May’s – ‘The Fragrance Issue’ – Download Now
With out-of-this-world Burj Khalifa views and a fusion of fragrant ingredients, CÉ LA VI Dubai’s executive chef Howard Ko discusses why this sky-high restaurant is the culinary hotspot everyone needs to visit.
Can you talk us through your career history?
I have worked in hospitality my whole life and have never done anything else. I began at 15-years-old washing dishes and making sandwiches and then went to Cordon Bleu in Pasadena, California for baking and pastry. I worked as a pastry chef for a year and then went to The Culinary Institute of America in Hyde Park, New York City. From then on, I only worked at Michelin Star restaurants for about 14 years. Restaurant Daniel **, Picholine **, DB Bistro Moderne, because I wanted to experience high volume, Melisse Restaurant **, French Laundry *** and Restaurant at Meadowood ***. I always believed I was never good enough, I think that’s why I always worked on my craft and worked at great restaurants, rather than looking at a paycheck. On my vacations, if I had any free time, I would stage at restaurants as well, these include; Saison ***, Benu***, Atelier Crenn***, Alinea*** and Dabous*. Until this day, I still feel I don’t know enough and push to get better and will always have this need to get better at my craft.
Where does your love for food and cooking come from?
I love how food can make you feel. When you get to a certain point in your craft you can make a dish that can invoke emotion. By making something that can bring a person back to their childhood, and intrigue by the way the dish is presented with tableside service. When you have the perfect bite that makes you just want one more during a tasting menu, is when you know you nailed that dish for the guest.
What do you love about what you do?
I love mentoring young chef. It’s our responsibility to pass on knowledge and share your philosophy with your cooks to make a lasting impression and to have that legacy, so when it’s their turn to become chefs, they will remember lessons and take that with them forever. I love seeing how they improve and grow as chefs with confidence. I always tell my team that I hope to read about them one day in an article, it would make me very proud because I know they have it in them. I also tell the women in my kitchen the harsh reality that it is a male-dominated profession and I encourage and empower them every day. I want to be there for them to let them know they have what it takes to be good as anyone if you put in the work.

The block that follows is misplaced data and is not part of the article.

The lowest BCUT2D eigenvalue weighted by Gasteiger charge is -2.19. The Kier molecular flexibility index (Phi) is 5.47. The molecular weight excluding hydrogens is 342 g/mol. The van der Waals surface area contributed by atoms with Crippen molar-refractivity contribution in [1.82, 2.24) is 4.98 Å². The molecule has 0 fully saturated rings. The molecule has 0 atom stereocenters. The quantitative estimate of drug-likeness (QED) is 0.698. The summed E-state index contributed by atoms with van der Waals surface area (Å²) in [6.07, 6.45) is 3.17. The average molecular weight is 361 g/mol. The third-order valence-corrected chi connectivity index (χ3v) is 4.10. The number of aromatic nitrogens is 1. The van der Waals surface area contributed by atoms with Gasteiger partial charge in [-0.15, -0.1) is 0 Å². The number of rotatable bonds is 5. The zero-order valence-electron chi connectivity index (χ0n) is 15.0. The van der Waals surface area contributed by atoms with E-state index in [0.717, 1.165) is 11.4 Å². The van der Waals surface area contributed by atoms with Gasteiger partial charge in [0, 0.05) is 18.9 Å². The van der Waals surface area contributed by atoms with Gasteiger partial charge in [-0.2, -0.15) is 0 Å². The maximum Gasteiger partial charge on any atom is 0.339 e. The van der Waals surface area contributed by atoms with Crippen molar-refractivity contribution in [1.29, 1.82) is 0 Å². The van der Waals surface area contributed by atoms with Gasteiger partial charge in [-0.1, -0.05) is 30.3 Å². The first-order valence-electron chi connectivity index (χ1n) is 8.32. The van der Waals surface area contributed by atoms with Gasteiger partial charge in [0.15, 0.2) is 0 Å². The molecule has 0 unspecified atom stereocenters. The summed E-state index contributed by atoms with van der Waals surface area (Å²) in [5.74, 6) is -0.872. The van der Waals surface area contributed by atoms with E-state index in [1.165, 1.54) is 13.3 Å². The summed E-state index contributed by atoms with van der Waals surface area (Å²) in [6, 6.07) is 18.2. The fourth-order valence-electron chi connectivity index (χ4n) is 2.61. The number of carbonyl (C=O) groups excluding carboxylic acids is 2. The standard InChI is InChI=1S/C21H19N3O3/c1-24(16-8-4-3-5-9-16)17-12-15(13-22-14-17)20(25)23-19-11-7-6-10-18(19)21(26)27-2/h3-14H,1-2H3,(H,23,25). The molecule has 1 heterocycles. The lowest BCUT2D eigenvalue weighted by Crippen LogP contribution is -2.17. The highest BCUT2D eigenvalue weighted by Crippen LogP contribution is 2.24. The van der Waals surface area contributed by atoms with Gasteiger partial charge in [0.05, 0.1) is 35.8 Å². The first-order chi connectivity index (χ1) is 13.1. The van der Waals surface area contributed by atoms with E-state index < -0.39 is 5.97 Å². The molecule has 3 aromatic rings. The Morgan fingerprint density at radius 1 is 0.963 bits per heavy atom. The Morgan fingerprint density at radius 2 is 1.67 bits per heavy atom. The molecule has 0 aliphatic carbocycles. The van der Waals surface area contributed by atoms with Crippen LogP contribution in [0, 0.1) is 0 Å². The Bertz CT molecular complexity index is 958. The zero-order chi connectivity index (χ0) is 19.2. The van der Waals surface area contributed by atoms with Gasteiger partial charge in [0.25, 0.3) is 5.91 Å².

What brought you to Dubai?
Chef Joseph, CÉ LA VI Group Executive Chef, was my friend and roommate when we worked at Restaurant Daniel in 2006 – I was 20-years-old at the time. We were so young back then but always kept in touch. I was an Executive Chef for a Hotel and opening restaurants in San Francisco and one day I get a call from Chef Joey and he offered me the position to open CÉ LA VI Dubai. It was a scary thought, literally being on the opposite side of the world but I am so grateful I took the opportunity. I also have a great supporting cast at CÉ LA VI from my GM David Lescarret, Marketing Manager Hoda Ghavidel, Guest Relations Manager Ettiene Du Plessis, Assistant GM Will Leekulcharoen who are all great teammates that support me.
How does the food and beverage industry here differ from other places around the world?
I think the F&B industry here in Dubai is amazing. It is still a young culinary city, but people are evolving in taste and are more open to a wide range of flavour combinations. So, chefs here are being more and more adventurous with their cuisines and flavours.